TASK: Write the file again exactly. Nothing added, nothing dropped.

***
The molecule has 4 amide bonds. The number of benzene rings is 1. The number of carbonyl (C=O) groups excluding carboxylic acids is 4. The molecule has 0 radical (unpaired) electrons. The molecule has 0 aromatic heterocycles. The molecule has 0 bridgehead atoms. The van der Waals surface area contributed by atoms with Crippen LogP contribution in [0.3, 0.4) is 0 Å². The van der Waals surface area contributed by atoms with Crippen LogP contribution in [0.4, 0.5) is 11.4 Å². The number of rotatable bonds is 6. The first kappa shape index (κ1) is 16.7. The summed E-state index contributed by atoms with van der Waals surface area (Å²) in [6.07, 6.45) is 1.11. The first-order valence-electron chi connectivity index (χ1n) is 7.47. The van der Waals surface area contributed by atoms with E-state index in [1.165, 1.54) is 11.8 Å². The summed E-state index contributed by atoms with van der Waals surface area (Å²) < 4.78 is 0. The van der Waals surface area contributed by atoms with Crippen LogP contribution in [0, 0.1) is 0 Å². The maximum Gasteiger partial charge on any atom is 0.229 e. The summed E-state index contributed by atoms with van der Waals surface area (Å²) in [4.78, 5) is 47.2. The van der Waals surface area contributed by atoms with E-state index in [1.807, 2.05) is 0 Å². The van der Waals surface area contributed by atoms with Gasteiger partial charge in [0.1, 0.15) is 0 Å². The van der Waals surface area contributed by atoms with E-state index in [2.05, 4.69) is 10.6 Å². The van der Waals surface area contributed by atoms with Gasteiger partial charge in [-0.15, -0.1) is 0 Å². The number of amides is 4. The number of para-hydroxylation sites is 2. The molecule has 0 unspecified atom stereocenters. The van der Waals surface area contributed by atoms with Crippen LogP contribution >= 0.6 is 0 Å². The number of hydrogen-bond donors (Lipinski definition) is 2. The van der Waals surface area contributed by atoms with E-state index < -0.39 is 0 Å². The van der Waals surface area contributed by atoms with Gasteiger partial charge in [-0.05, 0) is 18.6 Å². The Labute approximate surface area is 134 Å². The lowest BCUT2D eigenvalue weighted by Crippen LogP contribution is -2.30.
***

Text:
The molecule has 4 amide bonds. The number of benzene rings is 1. The number of carbonyl (C=O) groups excluding carboxylic acids is 4. The molecule has 0 radical (unpaired) electrons. The molecule has 0 aromatic heterocycles. The molecule has 0 bridgehead atoms. The van der Waals surface area contributed by atoms with Crippen LogP contribution in [0.3, 0.4) is 0 Å². The van der Waals surface area contributed by atoms with Crippen LogP contribution in [0.4, 0.5) is 11.4 Å². The number of rotatable bonds is 6. The first kappa shape index (κ1) is 16.7. The summed E-state index contributed by atoms with van der Waals surface area (Å²) in [6.07, 6.45) is 1.11. The first-order valence-electron chi connectivity index (χ1n) is 7.47. The van der Waals surface area contributed by atoms with E-state index in [1.165, 1.54) is 11.8 Å². The summed E-state index contributed by atoms with van der Waals surface area (Å²) < 4.78 is 0. The van der Waals surface area contributed by atoms with Crippen LogP contribution in [0, 0.1) is 0 Å². The maximum Gasteiger partial charge on any atom is 0.229 e. The summed E-state index contributed by atoms with van der Waals surface area (Å²) in [4.78, 5) is 47.2. The van der Waals surface area contributed by atoms with E-state index in [1.807, 2.05) is 0 Å². The van der Waals surface area contributed by atoms with Gasteiger partial charge in [0.1, 0.15) is 0 Å². The van der Waals surface area contributed by atoms with E-state index in [2.05, 4.69) is 10.6 Å². The van der Waals surface area contributed by atoms with Gasteiger partial charge in [-0.15, -0.1) is 0 Å². The number of amides is 4. The number of para-hydroxylation sites is 2. The molecule has 0 unspecified atom stereocenters. The van der Waals surface area contributed by atoms with Crippen LogP contribution >= 0.6 is 0 Å². The number of hydrogen-bond donors (Lipinski definition) is 2. The van der Waals surface area contributed by atoms with E-state index < -0.39 is 0 Å². The van der Waals surface area contributed by atoms with Gasteiger partial charge in [-0.05, 0) is 18.6 Å². The Labute approximate surface area is 134 Å². The lowest BCUT2D eigenvalue weighted by Crippen LogP contribution is -2.30.